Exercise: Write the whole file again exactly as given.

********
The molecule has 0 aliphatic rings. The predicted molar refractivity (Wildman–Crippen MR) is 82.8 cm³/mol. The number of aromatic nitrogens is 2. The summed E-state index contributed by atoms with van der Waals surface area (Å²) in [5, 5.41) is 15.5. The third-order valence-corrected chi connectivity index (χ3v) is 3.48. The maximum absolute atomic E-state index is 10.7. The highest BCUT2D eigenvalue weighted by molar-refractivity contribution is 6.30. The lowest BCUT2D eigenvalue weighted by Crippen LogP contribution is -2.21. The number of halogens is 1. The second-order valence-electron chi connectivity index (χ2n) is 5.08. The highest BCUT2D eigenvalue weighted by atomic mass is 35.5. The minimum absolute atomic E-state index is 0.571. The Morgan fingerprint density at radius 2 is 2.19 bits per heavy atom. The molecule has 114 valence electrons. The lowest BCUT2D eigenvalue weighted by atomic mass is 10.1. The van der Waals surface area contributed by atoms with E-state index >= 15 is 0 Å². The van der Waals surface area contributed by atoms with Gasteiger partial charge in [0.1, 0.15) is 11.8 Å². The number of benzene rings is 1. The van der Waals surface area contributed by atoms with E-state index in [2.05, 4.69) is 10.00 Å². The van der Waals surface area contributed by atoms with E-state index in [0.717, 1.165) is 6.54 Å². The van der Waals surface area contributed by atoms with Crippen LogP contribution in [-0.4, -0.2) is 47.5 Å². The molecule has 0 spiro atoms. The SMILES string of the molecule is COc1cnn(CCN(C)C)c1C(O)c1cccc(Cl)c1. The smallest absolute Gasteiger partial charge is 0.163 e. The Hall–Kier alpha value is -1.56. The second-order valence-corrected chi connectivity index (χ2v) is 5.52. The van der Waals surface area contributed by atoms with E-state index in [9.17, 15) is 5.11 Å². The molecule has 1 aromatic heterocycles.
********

The molecule has 0 aliphatic rings. The predicted molar refractivity (Wildman–Crippen MR) is 82.8 cm³/mol. The number of aromatic nitrogens is 2. The summed E-state index contributed by atoms with van der Waals surface area (Å²) in [5, 5.41) is 15.5. The third-order valence-corrected chi connectivity index (χ3v) is 3.48. The maximum absolute atomic E-state index is 10.7. The highest BCUT2D eigenvalue weighted by molar-refractivity contribution is 6.30. The lowest BCUT2D eigenvalue weighted by Crippen LogP contribution is -2.21. The number of halogens is 1. The second-order valence-electron chi connectivity index (χ2n) is 5.08. The highest BCUT2D eigenvalue weighted by atomic mass is 35.5. The minimum absolute atomic E-state index is 0.571. The Morgan fingerprint density at radius 2 is 2.19 bits per heavy atom. The molecule has 114 valence electrons. The lowest BCUT2D eigenvalue weighted by atomic mass is 10.1. The van der Waals surface area contributed by atoms with E-state index >= 15 is 0 Å². The van der Waals surface area contributed by atoms with Gasteiger partial charge in [0.1, 0.15) is 11.8 Å². The number of benzene rings is 1. The van der Waals surface area contributed by atoms with E-state index in [2.05, 4.69) is 10.00 Å². The van der Waals surface area contributed by atoms with E-state index in [0.717, 1.165) is 6.54 Å². The van der Waals surface area contributed by atoms with Crippen LogP contribution in [-0.4, -0.2) is 47.5 Å². The molecule has 0 spiro atoms. The SMILES string of the molecule is COc1cnn(CCN(C)C)c1C(O)c1cccc(Cl)c1. The smallest absolute Gasteiger partial charge is 0.163 e. The Hall–Kier alpha value is -1.56. The second-order valence-corrected chi connectivity index (χ2v) is 5.52. The van der Waals surface area contributed by atoms with E-state index in [9.17, 15) is 5.11 Å². The molecule has 1 aromatic heterocycles.